Protestant Christians normally see the Church as comprised of individuals–all the individuals who are Christians add up to this thing called the Body of Christ. Protestants necessarily deny that any one group of Chrisitans can claim to be the one Church. “Churchiness” if you will does not extend to congregations or denominations except by way of the individual Christians in those congregations or denominations–if it does at all. In other words, for Protestant Christians, the Church is coterminus with individual Christians.
And, to be fair, when one looks at the New Testament there is no other option presented: If one were a Christian one necessarily was a member of the Church. The two realities were (and are) one act of salvation. In the New Testament there is no talk of a visible versus an invisible Church. One did not speak of spiritual unity over against visible divisions. There was no program to make the Church visibly unified so that the world could be evangelized. In the New Testament there was no ecumenism or ecumenical bodies like the World Council of Churches. In the New Testament, the Church’s visible unity and its spiritual or divine foundation of Trinitarian unity were bound together.
But Satan sowed discord. And the ecclesial situation 2000 years later does not resemble the New Testament very much. There are now thousands upon thousands of Protestant schisms. And if Protestants are going to claim to be part of the New Testament Church, they are going to have to significantly alter the simple New Testament ecclesiology. So now we have talk of a visible unity over against a spiritual unity. We have the invisible Church which is the true Church. And none of this, ironically, is New Testament ecclesiology.
So (he says after that long windup) to say that the one true Church is by definition the Orthodox Church is to say that Protestants and Roman Catholics are not visibly part of the Church. And for Protestants especially, that’s the equivalent of saying they’re not Christians.
In light of the modern situation of innumerable schisms among various Christian bodies, the Orthodox, as I understand it–and any time I use the phrase “as I understand it” check with your local Orthodox parish priest–have affirmed that the nature of the Church has been dogmatized but not the situation of those who come to faith in Christ outside the visible boundaries of the Orthodox Church. Thus, while Protestants are not, according to the Orthodox, visibly part of the one Church of God, it is not the case, according to Orthodox, that Protestants are not going to be saved. (Indeed, neither is it the case that all Orthodox will be saved. Sadly, some will be damned.)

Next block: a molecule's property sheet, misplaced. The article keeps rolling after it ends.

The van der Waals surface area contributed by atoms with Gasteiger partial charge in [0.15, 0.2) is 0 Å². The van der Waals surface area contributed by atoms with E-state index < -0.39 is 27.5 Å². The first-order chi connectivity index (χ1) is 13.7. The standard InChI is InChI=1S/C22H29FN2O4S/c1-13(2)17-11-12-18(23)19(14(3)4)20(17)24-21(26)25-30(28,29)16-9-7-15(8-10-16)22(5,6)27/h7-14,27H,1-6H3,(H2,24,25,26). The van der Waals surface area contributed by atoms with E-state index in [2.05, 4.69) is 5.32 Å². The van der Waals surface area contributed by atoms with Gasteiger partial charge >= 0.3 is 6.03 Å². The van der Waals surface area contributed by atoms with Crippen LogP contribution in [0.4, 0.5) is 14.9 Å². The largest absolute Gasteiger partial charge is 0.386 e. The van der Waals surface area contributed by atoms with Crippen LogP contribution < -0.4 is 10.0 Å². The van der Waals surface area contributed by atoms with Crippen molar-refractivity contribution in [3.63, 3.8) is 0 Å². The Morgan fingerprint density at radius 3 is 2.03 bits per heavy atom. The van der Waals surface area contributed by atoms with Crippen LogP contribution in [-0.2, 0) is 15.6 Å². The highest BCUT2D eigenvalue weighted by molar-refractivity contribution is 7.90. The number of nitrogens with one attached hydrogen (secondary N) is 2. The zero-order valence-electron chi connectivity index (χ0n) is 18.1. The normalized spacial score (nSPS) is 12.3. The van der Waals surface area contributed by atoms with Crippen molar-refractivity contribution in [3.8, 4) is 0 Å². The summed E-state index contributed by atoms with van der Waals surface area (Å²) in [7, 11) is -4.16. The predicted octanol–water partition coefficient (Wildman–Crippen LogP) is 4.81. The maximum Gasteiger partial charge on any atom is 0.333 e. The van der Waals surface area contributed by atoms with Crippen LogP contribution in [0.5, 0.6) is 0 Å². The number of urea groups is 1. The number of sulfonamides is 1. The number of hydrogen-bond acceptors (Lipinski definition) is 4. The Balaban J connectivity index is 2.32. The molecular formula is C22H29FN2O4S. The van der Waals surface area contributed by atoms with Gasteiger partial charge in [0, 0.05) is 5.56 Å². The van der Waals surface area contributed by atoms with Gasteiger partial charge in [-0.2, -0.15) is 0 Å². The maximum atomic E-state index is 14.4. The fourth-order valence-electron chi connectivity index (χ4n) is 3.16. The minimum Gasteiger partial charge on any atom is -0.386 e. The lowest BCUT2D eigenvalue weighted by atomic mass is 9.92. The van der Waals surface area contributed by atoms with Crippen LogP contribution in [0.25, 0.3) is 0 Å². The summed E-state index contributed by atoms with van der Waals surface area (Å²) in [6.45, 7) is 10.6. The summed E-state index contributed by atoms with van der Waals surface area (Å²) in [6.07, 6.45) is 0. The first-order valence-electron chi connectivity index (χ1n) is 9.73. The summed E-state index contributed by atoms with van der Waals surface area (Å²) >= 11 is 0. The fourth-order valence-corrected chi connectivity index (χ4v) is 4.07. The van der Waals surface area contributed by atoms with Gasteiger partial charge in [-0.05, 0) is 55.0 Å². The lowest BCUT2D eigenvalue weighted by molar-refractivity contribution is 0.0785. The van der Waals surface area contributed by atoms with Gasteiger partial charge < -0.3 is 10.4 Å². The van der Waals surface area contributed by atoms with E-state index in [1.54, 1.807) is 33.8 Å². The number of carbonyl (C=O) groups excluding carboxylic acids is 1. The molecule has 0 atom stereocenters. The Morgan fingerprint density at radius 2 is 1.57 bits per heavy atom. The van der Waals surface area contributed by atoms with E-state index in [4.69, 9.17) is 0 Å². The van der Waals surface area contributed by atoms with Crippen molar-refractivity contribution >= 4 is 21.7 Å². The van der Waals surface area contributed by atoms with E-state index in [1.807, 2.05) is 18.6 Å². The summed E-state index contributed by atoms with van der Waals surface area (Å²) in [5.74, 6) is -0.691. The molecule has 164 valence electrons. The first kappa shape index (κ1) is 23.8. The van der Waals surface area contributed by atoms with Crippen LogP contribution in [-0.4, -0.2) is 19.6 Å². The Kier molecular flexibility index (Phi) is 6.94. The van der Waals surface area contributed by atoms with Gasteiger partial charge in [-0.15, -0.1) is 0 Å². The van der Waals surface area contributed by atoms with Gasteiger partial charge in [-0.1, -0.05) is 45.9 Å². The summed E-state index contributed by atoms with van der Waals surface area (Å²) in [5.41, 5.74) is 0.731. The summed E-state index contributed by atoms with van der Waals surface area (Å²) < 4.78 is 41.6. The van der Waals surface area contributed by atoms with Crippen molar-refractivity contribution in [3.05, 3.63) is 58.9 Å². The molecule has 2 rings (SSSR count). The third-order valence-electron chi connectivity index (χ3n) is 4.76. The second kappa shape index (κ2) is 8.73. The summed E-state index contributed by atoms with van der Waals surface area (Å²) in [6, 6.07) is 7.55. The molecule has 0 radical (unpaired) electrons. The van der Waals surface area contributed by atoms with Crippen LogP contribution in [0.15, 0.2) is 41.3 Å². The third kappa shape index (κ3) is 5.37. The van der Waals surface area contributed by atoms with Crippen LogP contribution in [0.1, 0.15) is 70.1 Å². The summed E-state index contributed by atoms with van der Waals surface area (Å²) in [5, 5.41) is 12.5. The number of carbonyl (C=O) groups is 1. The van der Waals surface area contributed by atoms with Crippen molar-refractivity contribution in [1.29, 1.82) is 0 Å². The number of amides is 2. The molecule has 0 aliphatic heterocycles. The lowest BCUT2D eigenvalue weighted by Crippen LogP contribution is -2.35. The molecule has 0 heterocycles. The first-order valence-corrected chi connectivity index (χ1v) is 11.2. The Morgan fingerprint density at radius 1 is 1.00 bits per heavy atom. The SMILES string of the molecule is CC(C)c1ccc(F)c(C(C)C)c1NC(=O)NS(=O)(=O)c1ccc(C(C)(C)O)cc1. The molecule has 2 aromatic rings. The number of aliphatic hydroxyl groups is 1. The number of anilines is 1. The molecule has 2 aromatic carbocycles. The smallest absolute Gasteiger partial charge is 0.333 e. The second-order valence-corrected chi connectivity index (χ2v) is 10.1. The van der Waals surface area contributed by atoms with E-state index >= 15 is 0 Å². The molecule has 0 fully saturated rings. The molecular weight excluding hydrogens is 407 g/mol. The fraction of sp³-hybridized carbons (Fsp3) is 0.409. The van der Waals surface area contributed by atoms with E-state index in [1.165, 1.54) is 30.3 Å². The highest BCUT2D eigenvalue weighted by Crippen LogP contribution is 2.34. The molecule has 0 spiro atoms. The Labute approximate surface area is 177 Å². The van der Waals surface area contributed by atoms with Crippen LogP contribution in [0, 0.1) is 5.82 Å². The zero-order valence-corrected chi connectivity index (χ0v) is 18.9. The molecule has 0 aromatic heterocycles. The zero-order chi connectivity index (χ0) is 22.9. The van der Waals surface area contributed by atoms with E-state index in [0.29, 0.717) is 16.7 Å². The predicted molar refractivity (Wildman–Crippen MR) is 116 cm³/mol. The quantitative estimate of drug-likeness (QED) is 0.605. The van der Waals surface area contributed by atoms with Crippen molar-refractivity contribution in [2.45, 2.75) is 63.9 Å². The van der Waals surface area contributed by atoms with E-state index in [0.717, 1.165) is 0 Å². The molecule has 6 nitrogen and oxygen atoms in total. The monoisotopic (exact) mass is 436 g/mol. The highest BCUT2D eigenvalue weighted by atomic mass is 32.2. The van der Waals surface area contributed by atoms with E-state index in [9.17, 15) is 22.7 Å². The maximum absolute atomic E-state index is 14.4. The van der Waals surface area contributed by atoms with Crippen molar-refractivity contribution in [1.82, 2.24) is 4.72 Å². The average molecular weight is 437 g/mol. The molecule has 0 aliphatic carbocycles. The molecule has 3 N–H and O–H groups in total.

So, after yet more long winding up I come to the point of this post–or rather the question with which I’ve often been confronted by interlocutors:
If it is possible to be saved outside the visible boundaries of the Orthodox Church, then why become Orthodox?
It’s a fair question and a good one. From Protestant evangelical eyes, if one is going to be saved without having to become Orthodox, then, really, what sort of urgency is there? It would be different if one came to believe one’s own salvation was predicated upon becoming Orthodox specifically. By all means, damn the torpedoes, full steam ahead! But if no real salvific crisis hinges upon becoming Orthodox, isn’t it then just simply a matter of pragmatics and preferences? If A will get you to C by its own, why go by way of B?
And this is a fairly typical Protestant minimalism, with functionality at the forefront.
But . . .
Let’s look at it from a different perspective. Let’s look at it from the standpoint of marriage. If doing A means that my marriage will be good and that my spouse and I will not get a divorce, wouldn’t that be good enough? But if doing B in addition to doing A means that my marriage will be great and that far from getting a divorce, my relationship with my spouse will be such that it inspires, encourages and builds up other couples and ensures healthy development of our children, and so on, would anyone balk at saying one should do both A and B?
Now, let’s look at that Protestant question about becoming Orthodox again, this time translated into our marriage hypothesis.
If doing A gets me to C (good marriage, no divorce), why add B (great marriage, inspires, encourages, edifies others, results in well-developed children)?
Does it really make sense to ask that question now?
For those of us Protestants who are on the way to Orthodoxy, this is what that Protestant question looks like. I know I’m one of those seemingly genetically wired to look at the arguments for Orthodoxy, and to go with the facts and the Truth. And I do not want to deny the importance of the truth of the Orthodox claims. But I am also trying to make sense for my Protestant friends and readers why anyone would be willing to do such a strange thing as become Orthodox and bring his family with him if he can? Especially if it’s possible to attain the goal without all the extras.
Doing A is minimalism, functionalism. Focus on my individual relationship with Jesus. Study the Bible, stick with Bible-oriented preaching and teaching. No sacraments. No liturgy. No spiritual disciplines.
Sure one gets saved, but it’s like munching on a rice cake (without any added flavorings).
Doing B is all that A is plus sacraments, liturgy, the disciplines, saints’ days and feast days, the union of soul and body in salvation, a Church with a biography that goes all the way back.
One gets saved, and one feasts on the tastiest of steaks (or for you herbivores, the best spinach lasagna ever).
Because for some of us, being a Christian isn’t just about getting saved or getting by. We want a faith that is full and rich and has all the bells and smoke and history and romance and tragedy and adventure. For some of us, greedy spiritual beggars that we are, we want it all.